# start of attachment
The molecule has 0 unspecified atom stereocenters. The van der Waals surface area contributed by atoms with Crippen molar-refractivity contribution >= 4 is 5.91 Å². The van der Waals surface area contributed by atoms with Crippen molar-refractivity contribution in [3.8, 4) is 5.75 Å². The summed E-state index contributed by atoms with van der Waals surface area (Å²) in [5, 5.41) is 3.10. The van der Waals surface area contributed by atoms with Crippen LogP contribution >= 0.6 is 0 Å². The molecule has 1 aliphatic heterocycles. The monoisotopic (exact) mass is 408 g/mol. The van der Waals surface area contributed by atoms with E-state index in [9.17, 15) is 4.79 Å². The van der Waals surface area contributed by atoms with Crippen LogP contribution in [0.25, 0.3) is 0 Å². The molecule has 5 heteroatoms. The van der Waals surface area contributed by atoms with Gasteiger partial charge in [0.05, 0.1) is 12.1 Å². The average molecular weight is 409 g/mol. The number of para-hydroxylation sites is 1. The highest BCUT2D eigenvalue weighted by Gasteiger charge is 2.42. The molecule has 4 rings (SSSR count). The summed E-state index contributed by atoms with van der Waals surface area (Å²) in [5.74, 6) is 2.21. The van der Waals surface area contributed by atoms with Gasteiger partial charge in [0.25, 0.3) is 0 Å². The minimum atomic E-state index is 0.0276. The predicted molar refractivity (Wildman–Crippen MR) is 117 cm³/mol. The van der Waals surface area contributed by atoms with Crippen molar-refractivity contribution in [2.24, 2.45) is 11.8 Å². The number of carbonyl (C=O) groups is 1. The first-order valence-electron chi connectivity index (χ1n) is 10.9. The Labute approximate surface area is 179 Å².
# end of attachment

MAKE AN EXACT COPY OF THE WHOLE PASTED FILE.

The molecule has 0 unspecified atom stereocenters. The van der Waals surface area contributed by atoms with Crippen molar-refractivity contribution >= 4 is 5.91 Å². The van der Waals surface area contributed by atoms with Crippen molar-refractivity contribution in [3.8, 4) is 5.75 Å². The summed E-state index contributed by atoms with van der Waals surface area (Å²) in [5, 5.41) is 3.10. The van der Waals surface area contributed by atoms with Crippen LogP contribution >= 0.6 is 0 Å². The molecule has 1 aliphatic heterocycles. The monoisotopic (exact) mass is 408 g/mol. The van der Waals surface area contributed by atoms with E-state index in [9.17, 15) is 4.79 Å². The van der Waals surface area contributed by atoms with Crippen LogP contribution in [0.25, 0.3) is 0 Å². The molecule has 5 heteroatoms. The van der Waals surface area contributed by atoms with Gasteiger partial charge in [0.05, 0.1) is 12.1 Å². The average molecular weight is 409 g/mol. The number of para-hydroxylation sites is 1. The highest BCUT2D eigenvalue weighted by Gasteiger charge is 2.42. The molecule has 4 rings (SSSR count). The summed E-state index contributed by atoms with van der Waals surface area (Å²) in [5.74, 6) is 2.21. The van der Waals surface area contributed by atoms with Gasteiger partial charge in [0.25, 0.3) is 0 Å². The minimum atomic E-state index is 0.0276. The predicted molar refractivity (Wildman–Crippen MR) is 117 cm³/mol. The van der Waals surface area contributed by atoms with Crippen molar-refractivity contribution in [2.24, 2.45) is 11.8 Å². The number of carbonyl (C=O) groups is 1. The first-order valence-electron chi connectivity index (χ1n) is 10.9. The Labute approximate surface area is 179 Å².